HilleVax halts development of world’s most advanced norovirus vaccine after phase 2 failure

By Clara Rodriguez Ferndandez

- Last updated on GMT

© Getty Images
© Getty Images

Related tags novovirus Vaccine Immune system

Results from the NEST-IN1 trial have shown that HilleVax’s vaccine candidate was ineffective at preventing norovirus infections in infants.

HilleVax has announced disappointing results from NEST-IN1, a phase 2b clinical trial evaluating the safety and efficacy of the company’s norovirus vaccine candidate, HIL-214. The study involved over 2,800 children of approximately five months of age across the US and Latin America.

The results revealed a vaccine efficacy of 5% for HIL-24, failing to meet the trial’s primary endpoint of preventing gastroenteritis due to norovirus infections. The vaccine candidate also failed to meet all other secondary endpoints.

“We are disappointed that the NEST-IN1 study did not meet its primary efficacy endpoint,” said Rob Hershberg, Chairman and Chief Executive Officer of HilleVax. “While HIL-214 previously showed clinical benefit in adults, NEST-IN1 was the first efficacy study conducted in infants for a norovirus vaccine candidate. We believe the efficacy in the infant setting may have been impacted by the appearance of multiple emerging [norovirus] strains in this trial.”

Based on the results of the trial, HilleVax will discontinue the development of HIL-214 in infants. This is a big blow for the company, since HIL-214 was the most advanced norovirus vaccine in clinical development worldwide.

No approved novovirus vaccine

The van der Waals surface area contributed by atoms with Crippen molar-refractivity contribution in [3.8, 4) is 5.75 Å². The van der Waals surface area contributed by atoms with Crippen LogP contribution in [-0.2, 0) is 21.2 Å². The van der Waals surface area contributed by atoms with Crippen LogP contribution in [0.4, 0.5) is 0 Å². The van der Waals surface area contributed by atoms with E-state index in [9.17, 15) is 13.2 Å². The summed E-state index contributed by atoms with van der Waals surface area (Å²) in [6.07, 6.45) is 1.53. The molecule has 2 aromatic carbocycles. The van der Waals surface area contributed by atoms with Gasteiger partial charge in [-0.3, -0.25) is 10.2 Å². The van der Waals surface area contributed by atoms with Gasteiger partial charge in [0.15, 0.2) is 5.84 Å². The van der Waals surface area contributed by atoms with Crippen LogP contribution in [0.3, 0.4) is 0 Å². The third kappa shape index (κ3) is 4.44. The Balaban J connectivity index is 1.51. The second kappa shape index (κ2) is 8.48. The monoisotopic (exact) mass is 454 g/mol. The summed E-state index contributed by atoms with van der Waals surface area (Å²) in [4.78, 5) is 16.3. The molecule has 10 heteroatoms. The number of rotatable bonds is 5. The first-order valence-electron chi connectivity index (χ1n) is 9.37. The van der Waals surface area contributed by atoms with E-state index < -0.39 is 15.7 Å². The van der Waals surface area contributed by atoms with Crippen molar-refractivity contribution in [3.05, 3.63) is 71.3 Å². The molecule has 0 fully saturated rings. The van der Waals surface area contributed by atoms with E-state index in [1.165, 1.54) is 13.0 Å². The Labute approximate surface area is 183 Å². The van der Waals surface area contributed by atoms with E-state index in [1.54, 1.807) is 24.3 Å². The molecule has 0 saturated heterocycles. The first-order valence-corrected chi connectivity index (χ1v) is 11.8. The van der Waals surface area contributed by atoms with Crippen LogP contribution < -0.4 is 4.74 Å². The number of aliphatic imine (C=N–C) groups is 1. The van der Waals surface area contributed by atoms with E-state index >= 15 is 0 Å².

Norovirus infections are estimated to cause 200,000 deaths every year, which disproportionately affect young children, older adults and people who are immunocompromised. There is currently no approved vaccine against norovirus infections, making the development of a first norovirus vaccine a multi-billion dollar commercial opportunity.

HilleVax was founded in 2021 as part of a collaboration between Takeda and Frazier Healthcare. At launch, the company was granted an exclusive license to develop and commercialize Takeda’s norovirus vaccine candidate HIL-214 (previously named TAK-214) worldwide outside of Japan.

HIL-214 is a virus-like particle (VLP) vaccine candidate developed with the goal of addressing severe gastroenteritis symptoms caused by multiple strains of norovirus. The vaccine candidate had shown positive results in a previous phase 2b trial testing the efficacy of the vaccine in over 4,700 adults, which had made HilleVax confident that the results would be replicated in infants. Earlier this year, the company had announced plans to start a phase 3 clinical trial with HIL-214 in both infants and older adults after the results of NEST-IN1 were reported.

HilleVax is now exploring the potential of continuing the development of the vaccine candidate in adults, as well as developing another candidate, HIL-216, which is ready to enter phase 1. 

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